SANA’A – The cholera outbreak in Yemen, which has killed more than 2,000 people since April 2016, has begun to recede, but the Deputy Representative of the UN Children’s Fund (UNICEF) to Yemen told EFE that there are still no grounds for complacency regarding the health situation in the country.
UNICEF’s Sherin Varkey said on Thursday that although the situation is easing off in some parts of the country, there are still other areas where Cholera-related cases are increasing.
Varkey attributed the improvements of the situation in Yemen to the combined interventions in the areas of health, water supply and sanitation.
The UNICEF representative, however, warned that with the generally poor sanitation and sewage systems, the upcoming rainy season could aggravate the spread of the disease again.
Varkey concluded that all efforts must be continued in order to ensure that the outbreak is finally contained in the shortest possible time.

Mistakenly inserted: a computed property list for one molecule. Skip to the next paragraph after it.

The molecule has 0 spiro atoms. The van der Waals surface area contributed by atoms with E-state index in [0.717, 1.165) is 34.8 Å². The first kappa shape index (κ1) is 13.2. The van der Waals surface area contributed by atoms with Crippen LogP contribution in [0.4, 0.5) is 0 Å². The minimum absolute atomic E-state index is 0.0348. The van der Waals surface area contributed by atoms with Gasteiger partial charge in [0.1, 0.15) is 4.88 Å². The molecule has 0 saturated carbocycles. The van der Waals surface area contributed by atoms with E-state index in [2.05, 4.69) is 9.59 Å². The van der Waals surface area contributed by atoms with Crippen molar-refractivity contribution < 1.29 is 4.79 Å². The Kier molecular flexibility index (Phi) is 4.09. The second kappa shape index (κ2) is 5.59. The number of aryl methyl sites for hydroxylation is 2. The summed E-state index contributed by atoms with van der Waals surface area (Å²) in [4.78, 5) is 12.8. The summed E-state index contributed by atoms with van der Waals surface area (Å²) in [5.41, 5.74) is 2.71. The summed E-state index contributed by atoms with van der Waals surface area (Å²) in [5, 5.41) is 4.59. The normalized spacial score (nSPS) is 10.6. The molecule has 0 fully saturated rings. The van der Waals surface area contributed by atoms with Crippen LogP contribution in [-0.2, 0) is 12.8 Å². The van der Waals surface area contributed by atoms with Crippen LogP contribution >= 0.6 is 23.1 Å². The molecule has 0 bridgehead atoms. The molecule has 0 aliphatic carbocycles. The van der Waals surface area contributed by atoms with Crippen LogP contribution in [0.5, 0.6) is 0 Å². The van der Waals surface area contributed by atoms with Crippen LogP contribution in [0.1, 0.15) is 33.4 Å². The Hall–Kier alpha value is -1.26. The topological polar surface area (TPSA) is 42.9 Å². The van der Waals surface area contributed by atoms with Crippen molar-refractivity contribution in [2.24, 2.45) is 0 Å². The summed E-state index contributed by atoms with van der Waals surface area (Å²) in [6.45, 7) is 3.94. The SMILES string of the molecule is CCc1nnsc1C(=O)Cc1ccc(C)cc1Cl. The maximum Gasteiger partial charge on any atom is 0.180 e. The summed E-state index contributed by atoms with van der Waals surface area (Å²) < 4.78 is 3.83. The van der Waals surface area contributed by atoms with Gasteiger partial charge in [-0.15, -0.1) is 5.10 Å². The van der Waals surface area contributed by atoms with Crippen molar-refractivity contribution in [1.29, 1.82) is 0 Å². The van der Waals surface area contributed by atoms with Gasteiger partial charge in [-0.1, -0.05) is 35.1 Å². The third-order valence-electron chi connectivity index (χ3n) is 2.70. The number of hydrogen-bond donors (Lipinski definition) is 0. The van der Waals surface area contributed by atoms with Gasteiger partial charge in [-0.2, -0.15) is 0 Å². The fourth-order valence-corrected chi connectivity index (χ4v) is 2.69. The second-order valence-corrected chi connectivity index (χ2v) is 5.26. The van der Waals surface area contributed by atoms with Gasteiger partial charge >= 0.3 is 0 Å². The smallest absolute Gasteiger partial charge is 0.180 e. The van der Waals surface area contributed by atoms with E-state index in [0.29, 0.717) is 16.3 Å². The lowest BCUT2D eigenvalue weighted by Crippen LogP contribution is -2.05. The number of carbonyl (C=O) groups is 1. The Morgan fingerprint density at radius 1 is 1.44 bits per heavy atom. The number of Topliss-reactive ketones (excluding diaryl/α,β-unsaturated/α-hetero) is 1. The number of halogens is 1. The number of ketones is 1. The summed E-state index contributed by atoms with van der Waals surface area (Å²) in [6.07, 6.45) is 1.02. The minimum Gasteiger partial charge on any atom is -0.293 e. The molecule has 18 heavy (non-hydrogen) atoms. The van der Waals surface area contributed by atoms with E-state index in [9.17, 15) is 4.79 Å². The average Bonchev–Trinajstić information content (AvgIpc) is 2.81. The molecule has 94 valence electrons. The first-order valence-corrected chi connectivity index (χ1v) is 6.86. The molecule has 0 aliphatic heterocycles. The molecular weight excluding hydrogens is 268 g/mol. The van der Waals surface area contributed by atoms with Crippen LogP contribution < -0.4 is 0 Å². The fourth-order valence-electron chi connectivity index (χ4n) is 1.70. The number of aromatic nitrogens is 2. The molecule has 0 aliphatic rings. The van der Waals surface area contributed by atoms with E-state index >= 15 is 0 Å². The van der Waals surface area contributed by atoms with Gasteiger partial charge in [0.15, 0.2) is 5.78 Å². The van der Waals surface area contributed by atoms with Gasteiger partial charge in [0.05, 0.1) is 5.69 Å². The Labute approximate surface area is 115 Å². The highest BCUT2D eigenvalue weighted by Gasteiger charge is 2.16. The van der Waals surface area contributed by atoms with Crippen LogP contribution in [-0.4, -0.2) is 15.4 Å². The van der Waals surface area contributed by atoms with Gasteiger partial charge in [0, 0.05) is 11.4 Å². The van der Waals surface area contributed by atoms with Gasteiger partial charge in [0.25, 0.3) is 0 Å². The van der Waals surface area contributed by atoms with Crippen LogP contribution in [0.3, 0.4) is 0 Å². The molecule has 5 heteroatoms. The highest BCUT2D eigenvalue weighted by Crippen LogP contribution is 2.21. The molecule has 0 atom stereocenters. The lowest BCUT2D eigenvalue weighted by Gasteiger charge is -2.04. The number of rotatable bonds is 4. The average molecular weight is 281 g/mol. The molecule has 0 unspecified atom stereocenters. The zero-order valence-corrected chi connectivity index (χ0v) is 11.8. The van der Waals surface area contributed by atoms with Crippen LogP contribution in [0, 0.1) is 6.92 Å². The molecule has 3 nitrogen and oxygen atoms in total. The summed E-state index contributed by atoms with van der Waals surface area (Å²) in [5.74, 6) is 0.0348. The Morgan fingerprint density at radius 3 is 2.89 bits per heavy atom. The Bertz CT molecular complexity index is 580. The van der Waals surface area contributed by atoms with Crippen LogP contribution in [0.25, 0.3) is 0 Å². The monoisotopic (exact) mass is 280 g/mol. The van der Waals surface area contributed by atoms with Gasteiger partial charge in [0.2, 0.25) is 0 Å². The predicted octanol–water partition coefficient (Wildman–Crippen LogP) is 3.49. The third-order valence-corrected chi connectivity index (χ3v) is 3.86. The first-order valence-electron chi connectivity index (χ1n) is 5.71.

The World Health Organization (WHO) reported earlier in August that the number of suspected cholera cases in Yemen has reached half a million, while the death toll has exceeded 2,000.
Since the death of the first cholera victim in April 2016, the disease has spread over the entire country, due to poor hygiene and sanitary conditions, as well as the shortage of clean water supply, according to the WHO.
The health crisis in Yemen is also due to the armed conflict, which started in 2014, when Houthi rebels seized the capital Sana’a and other provinces. The conflict subsequently escalated in March 2015 following the intervention of the Saudi-led military coalition, which supported the forces loyal to President Abd Rabbuh Mansur Hadi.